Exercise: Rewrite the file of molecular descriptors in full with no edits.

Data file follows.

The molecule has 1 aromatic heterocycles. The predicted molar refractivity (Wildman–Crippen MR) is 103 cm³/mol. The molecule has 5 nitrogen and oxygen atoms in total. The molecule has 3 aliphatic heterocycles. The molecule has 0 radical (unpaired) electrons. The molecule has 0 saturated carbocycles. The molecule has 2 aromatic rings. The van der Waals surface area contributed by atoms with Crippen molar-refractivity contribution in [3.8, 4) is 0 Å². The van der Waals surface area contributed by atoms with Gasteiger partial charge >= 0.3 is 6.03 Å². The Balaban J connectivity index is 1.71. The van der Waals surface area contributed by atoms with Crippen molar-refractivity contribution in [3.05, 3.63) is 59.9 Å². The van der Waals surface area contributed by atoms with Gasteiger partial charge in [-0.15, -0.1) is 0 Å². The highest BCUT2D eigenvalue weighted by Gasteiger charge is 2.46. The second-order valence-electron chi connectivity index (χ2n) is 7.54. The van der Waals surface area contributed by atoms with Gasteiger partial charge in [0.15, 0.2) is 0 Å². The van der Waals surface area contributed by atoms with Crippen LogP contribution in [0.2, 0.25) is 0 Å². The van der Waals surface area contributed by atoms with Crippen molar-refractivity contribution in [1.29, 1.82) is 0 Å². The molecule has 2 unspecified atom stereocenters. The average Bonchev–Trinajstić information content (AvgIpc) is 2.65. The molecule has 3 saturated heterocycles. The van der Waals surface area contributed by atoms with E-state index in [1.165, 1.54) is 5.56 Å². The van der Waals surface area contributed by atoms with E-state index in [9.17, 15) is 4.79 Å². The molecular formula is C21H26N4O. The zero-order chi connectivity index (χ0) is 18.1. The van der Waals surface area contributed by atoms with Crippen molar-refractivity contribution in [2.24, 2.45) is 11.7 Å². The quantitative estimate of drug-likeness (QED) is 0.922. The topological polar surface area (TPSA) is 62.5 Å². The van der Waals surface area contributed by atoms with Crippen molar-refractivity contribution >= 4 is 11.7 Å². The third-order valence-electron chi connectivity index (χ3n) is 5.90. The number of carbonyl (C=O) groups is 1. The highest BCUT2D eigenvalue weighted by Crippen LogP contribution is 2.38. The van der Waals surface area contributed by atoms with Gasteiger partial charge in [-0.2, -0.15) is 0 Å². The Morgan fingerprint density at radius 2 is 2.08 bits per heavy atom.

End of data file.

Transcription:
The molecule has 1 aromatic heterocycles. The predicted molar refractivity (Wildman–Crippen MR) is 103 cm³/mol. The molecule has 5 nitrogen and oxygen atoms in total. The molecule has 3 aliphatic heterocycles. The molecule has 0 radical (unpaired) electrons. The molecule has 0 saturated carbocycles. The molecule has 2 aromatic rings. The van der Waals surface area contributed by atoms with Crippen molar-refractivity contribution in [3.8, 4) is 0 Å². The van der Waals surface area contributed by atoms with Gasteiger partial charge >= 0.3 is 6.03 Å². The Balaban J connectivity index is 1.71. The van der Waals surface area contributed by atoms with Crippen molar-refractivity contribution in [3.05, 3.63) is 59.9 Å². The van der Waals surface area contributed by atoms with Gasteiger partial charge in [-0.15, -0.1) is 0 Å². The highest BCUT2D eigenvalue weighted by Gasteiger charge is 2.46. The second-order valence-electron chi connectivity index (χ2n) is 7.54. The van der Waals surface area contributed by atoms with Gasteiger partial charge in [0.15, 0.2) is 0 Å². The van der Waals surface area contributed by atoms with Crippen LogP contribution in [0.2, 0.25) is 0 Å². The van der Waals surface area contributed by atoms with Crippen molar-refractivity contribution in [1.29, 1.82) is 0 Å². The molecule has 2 unspecified atom stereocenters. The average Bonchev–Trinajstić information content (AvgIpc) is 2.65. The molecule has 3 saturated heterocycles. The van der Waals surface area contributed by atoms with E-state index in [1.165, 1.54) is 5.56 Å². The van der Waals surface area contributed by atoms with E-state index in [9.17, 15) is 4.79 Å². The molecular formula is C21H26N4O. The zero-order chi connectivity index (χ0) is 18.1. The van der Waals surface area contributed by atoms with Crippen molar-refractivity contribution in [2.24, 2.45) is 11.7 Å². The quantitative estimate of drug-likeness (QED) is 0.922. The topological polar surface area (TPSA) is 62.5 Å². The van der Waals surface area contributed by atoms with Crippen molar-refractivity contribution >= 4 is 11.7 Å². The third-order valence-electron chi connectivity index (χ3n) is 5.90. The number of carbonyl (C=O) groups is 1. The highest BCUT2D eigenvalue weighted by Crippen LogP contribution is 2.38. The van der Waals surface area contributed by atoms with Gasteiger partial charge in [-0.2, -0.15) is 0 Å². The Morgan fingerprint density at radius 2 is 2.08 bits per heavy atom.